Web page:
Monday, May 22, 2017

Strawberry jams and goslings "hams"

90 degree + heat and humidity notwithstanding, we've been spending a little time down by the water.



Todd has been working on cutting up the tree that fell a few weeks ago.


Thankfully a local resident is cutting up/taking most of it!  Down by the pond, I have to make loud, sliding steps, because the ground is covered by teeny tiny southern toads, no bigger than my thumb nail.


I've seen "the goz" down there several times, too.  Oh, they're getting so big!





Borga hangs out on her chain...


...or staring with adoration at "Daddy" when he takes a break from work.


I saw a single magnolia in bloom here last week...


...but we have lots of gardenias blooming now.  Especially in this heat, the fragrance is intense!






A friend gave me 3 pounds of fresh strawberries recently.  Aren't they gorgeous?


I made sorbet with 1 pound, but decided to make jam with the other 2 pounds.  All the recipes I found, though, called for FOUR CUPS of sugar per 2 pounds (or 4 cups) of strawberries.  Although I understood that sugar affected not only the taste, but the texture as well, I only added 1 1/2 cups.  I threw in some lemon juice, a pinch of salt, and 2 TB unflavored gelatin to help with the structure. Thirty minutes later - perfectly sweet, perfectly "jellied" jam!




I also (re)discovered the wonders of coconut milk ice cream.  Todd doesn't eat dairy, so when I read you could throw chilled coconut milk, raw honey, salt, and vanilla into your ice cream machine and get actual ice cream, I was thrilled.  I pulverized some chocolate chips to throw in at the end and got the most amazing chocolate coconut ice cream ever.


It is just as caloric as dairy ice cream, but much healthier.  And supposedly your body metabolizes the coconut fat in a different way than animal fat, so win-win!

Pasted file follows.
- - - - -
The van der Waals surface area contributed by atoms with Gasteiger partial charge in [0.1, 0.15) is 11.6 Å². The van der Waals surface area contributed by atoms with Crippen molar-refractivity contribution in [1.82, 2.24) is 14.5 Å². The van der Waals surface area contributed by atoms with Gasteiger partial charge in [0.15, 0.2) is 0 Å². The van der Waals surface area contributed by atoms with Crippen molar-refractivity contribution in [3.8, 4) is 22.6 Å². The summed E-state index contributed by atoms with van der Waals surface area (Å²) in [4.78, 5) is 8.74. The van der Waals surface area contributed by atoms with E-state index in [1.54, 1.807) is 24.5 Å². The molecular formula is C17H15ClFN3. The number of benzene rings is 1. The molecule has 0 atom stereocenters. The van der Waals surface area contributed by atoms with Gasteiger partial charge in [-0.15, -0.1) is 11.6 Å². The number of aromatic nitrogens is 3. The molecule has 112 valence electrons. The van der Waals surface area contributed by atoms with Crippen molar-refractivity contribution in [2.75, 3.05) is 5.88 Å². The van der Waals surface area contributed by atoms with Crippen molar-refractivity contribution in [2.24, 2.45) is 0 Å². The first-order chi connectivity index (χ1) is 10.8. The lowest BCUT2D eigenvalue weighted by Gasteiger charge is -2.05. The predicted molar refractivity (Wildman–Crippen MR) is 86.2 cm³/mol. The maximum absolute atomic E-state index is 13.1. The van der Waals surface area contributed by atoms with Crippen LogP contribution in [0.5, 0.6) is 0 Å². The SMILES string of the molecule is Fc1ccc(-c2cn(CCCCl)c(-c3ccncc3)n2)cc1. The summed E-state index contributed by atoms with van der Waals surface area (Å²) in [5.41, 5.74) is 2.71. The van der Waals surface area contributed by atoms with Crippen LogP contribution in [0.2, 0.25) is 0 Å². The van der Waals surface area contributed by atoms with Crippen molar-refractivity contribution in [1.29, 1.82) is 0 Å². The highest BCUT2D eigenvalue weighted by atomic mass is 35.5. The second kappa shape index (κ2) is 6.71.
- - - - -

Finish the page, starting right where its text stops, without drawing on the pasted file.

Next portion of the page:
If you don't have an ice cream maker, you can freeze the mixture in ice cube trays and toss the frozen cubes into your blender for a similar effect.  The recipe is here if you want to give it a try.

Have a great week!

Monday, May 15, 2017

(G)Oz Fest

It's been quite a week for our feathered friends.  Finally, birds have found our clear trough feeder!  I love to watch them.  So far we've had house finches, cardinals, sparrows, and titmouses (titmice, apparently, is frowned upon in the avian community).


Not to be outdone, squirrels have finally cracked the code, too.  First, a cautious look from a safe distance.


Then, the eyeball.


Finally, the leap of glory and ultimate reward for daring.


But alas, the stinkeye, given after he'd been rousted from the feeder.


In other "feather" news, I found these cool red-tipped ones outside while working in the yard last week.


Aren't they pretty?  They're secondary feathers from a cedar waxwing.  It's not known exactly what they're for, but apparently they're likely used by males to attract females.  They're the most beautiful birds and I'm so glad to find evidence of them around the yard!

Finally, second-generation "goz" have just entered the picture!


Sadly, the parents have nested at the far end of the pond, so I've only seen them once - with the wrong camera lens on hand.  Still, we hear the geese calling daily and I'm hoping that they'll start making the trip down to our end of the pond soon!

I almost walked past this mating pair of anoles on our porch this week.  So much of their activity takes place in the shadows, so this was an amazing treat.